- Posted by EHS-Author
- On January 16, 2017
- 0 Comments
A toxic and hazardous work environment can mean serious business for companies all around the world. In the media you hear of businesses being forced to shut down due to toxic mold growing inside of commercial buildings, thus causing workers to suffer from skin allergies & respiratory problems. As a result, businesses may come to a halt and executives may face serious legal action.
To nip this issue in the bud, it’s important that the building Engineer, Facilities Managers and members of the Operational team are up to date on their mold awareness training, knowing the details about this toxic foe will allow them to spot the ”red flags” before they multiply and become toxic to employees. By implementing a mold prevention process in commercial buildings, a business is providing long-term protection and keeping their team safe.
Mold is always present, even indoors, but it is humid conditions that cause mold counts to be higher than they would be in a dry condition. Unknown building leaks and air conditioning units are responsible for the temperature and moisture in buildings, therefore, pesky leaks and poorly maintained commercial HVAC systems can serve as both a laboratory for growing mold and a highway system for transporting mold spores throughout a building.
The good news is that interior mold can be controlled! We have provided some basic mold information and 6 tips on how to keep your commercial building safe.
Where does mold come from?
Mold can grow on a variety of materials, including drywall, carpeting, fabrics, and wood. Commercial buildings designed to maintain a consistent interior temperature provide favorable conditions for mold growth. When the temperature outside plummets and indoor air is heated, condensation can form on windows producing moisture. Too much interior moisture creates an environment in which mold thrives. As mold grows it releases a huge number of spores, which are tough and can survive freezing and drying.
Is all mold bad?
Molds aren’t all bad. In fact, some molds are actually used to make delicious cheeses and lifesaving drugs like penicillin. What commercial building managers are concerned about is interior black mold, which can become an ugly nuisance, and cause serious illness in humans and structural damage to buildings.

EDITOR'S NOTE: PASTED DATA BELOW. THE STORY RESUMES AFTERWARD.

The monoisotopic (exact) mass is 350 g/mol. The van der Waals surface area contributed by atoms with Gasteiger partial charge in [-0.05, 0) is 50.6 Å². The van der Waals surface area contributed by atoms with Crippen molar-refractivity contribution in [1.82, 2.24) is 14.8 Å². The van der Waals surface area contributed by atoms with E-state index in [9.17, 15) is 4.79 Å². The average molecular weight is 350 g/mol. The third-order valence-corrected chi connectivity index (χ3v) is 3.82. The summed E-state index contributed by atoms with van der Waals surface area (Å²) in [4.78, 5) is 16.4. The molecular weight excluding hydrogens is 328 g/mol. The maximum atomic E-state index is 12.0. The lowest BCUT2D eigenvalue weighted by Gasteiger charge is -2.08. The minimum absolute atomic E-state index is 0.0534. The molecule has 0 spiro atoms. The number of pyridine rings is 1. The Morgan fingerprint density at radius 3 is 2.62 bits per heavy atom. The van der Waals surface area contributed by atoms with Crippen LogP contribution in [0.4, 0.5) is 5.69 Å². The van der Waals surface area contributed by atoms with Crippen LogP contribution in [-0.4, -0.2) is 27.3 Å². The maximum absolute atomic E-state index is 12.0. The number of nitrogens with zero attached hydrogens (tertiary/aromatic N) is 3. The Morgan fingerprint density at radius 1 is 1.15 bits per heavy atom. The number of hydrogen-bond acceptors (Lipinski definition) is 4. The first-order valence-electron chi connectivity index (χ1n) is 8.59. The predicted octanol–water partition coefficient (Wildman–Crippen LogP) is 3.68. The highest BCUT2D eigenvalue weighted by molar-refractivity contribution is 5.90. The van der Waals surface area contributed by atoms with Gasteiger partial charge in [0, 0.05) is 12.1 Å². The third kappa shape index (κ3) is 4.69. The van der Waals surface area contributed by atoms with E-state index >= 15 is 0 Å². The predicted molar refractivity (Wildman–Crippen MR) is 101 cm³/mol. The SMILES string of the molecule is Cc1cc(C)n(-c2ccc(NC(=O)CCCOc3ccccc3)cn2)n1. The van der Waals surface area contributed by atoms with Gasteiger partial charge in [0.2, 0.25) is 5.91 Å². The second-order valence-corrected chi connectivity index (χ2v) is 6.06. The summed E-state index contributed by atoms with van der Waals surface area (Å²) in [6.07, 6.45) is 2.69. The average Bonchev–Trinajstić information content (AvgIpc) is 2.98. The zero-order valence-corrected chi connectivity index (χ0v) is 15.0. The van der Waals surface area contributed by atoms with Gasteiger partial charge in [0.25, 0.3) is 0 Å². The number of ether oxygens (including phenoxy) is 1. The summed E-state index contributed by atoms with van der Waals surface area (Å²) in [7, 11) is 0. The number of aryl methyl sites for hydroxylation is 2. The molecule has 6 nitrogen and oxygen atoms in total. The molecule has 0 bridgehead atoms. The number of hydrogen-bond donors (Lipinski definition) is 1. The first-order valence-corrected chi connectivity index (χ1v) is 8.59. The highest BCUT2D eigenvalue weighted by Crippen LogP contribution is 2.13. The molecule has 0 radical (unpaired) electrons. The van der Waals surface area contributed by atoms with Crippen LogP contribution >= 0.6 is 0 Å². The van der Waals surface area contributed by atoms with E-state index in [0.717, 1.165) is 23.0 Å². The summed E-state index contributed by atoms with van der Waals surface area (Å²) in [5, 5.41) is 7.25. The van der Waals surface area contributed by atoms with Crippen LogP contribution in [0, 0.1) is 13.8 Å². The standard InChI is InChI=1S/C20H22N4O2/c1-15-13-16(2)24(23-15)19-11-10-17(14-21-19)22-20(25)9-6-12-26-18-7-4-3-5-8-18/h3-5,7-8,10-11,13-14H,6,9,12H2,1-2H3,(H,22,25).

Some workers are sensitive to mold in the workplace and have allergic reactions when exposed to mold spores. Inhaling or touching mold or mold spores can cause allergic reactions such as coughing, sneezing, nasal stuffiness, eye irritation, and skin rash. Workers, who are extremely sensitive to mold or have asthma, are more prone to the building related illnesses mold can cause. The U.S. Environmental Protection Agency (EPA), reports that molds have the potential to cause serious and, in some cases, life-threatening illness by producing allergens, irritants, and in some cases, potentially toxic substances called mycotoxins. In short, interior mold is nothing to mess around with and can have drastic effects on the productivity and health of your workforce.
Controlling indoor mold
Mold is typically considered a problem when it is visible, but often times, there is also a point in which the air quality of a commercial may have been compromised or an unknown leak may be undetected. By understanding the conditions that cause mold to thrive and spread, you can prevent mold growth in commercial buildings.
The best way to prevent mold growth is to reduce moisture with a regular building maintenance and inspection process. Here are some strategies for controlling interior mold:
1. Inspect all areas of the building for moisture, mold, and water damage routinely. Mold is sneaky.
2. Repair any leaks or water damage you discover as soon as possible.
3. Clean air conditioning coils and drip pans regularly. Pans that are plugged and not draining properly cause moisture to accumulate, quickly becoming a breeding ground for mold.
4. Make sure that all air conditioning ducts and system components such as air handlers, blowers, and any enclosed chambers are free of any moisture.
5. Perform proper housekeeping in all areas of the building keeping walls and floors dry.
6. Check the location of HVAC air intakes. Air being pulled in from areas near standing water or dumpsters can cause an increase in fungal spores inside the building.
If you have a mold problem already, cleaning up the surface will not solve the problem. You need to have someone specifically trained in the principals of commercial mold removal to get it all. You may want to hire a commercial mold remediation specialist such as EHS Restoration(480) 306-5777. Once the mold is removed, create an inspection process that incorporates a routine commercial maintenance plan to prevent future mold problems.
EHS Provides complimentary training or Lunch & Learns that are designed to educate your property management or Facilities group. Feel free to reach out to us anytime to get yours scheduled.